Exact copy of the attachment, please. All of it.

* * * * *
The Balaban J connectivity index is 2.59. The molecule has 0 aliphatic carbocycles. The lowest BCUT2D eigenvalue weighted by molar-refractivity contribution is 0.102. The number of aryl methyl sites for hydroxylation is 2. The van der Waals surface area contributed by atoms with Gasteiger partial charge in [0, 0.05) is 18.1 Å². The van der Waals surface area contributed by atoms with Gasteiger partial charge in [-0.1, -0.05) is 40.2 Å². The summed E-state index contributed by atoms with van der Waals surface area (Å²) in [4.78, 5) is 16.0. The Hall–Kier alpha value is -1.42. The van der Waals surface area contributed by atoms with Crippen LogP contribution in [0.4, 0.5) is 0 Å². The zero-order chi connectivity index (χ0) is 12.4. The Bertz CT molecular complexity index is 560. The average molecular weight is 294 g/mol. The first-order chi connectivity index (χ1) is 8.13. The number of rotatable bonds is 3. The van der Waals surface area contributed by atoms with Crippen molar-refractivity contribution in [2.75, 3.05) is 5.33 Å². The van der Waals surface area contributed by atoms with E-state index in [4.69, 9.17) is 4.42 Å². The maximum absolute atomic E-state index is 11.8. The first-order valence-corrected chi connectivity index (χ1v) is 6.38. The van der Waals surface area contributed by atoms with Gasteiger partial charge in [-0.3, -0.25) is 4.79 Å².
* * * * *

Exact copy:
The Balaban J connectivity index is 2.59. The molecule has 0 aliphatic carbocycles. The lowest BCUT2D eigenvalue weighted by molar-refractivity contribution is 0.102. The number of aryl methyl sites for hydroxylation is 2. The van der Waals surface area contributed by atoms with Gasteiger partial charge in [0, 0.05) is 18.1 Å². The van der Waals surface area contributed by atoms with Gasteiger partial charge in [-0.1, -0.05) is 40.2 Å². The summed E-state index contributed by atoms with van der Waals surface area (Å²) in [4.78, 5) is 16.0. The Hall–Kier alpha value is -1.42. The van der Waals surface area contributed by atoms with Crippen LogP contribution in [0.4, 0.5) is 0 Å². The zero-order chi connectivity index (χ0) is 12.4. The Bertz CT molecular complexity index is 560. The average molecular weight is 294 g/mol. The first-order chi connectivity index (χ1) is 8.13. The number of rotatable bonds is 3. The van der Waals surface area contributed by atoms with Crippen molar-refractivity contribution in [2.75, 3.05) is 5.33 Å². The van der Waals surface area contributed by atoms with E-state index in [4.69, 9.17) is 4.42 Å². The maximum absolute atomic E-state index is 11.8. The first-order valence-corrected chi connectivity index (χ1v) is 6.38. The van der Waals surface area contributed by atoms with Gasteiger partial charge in [-0.3, -0.25) is 4.79 Å².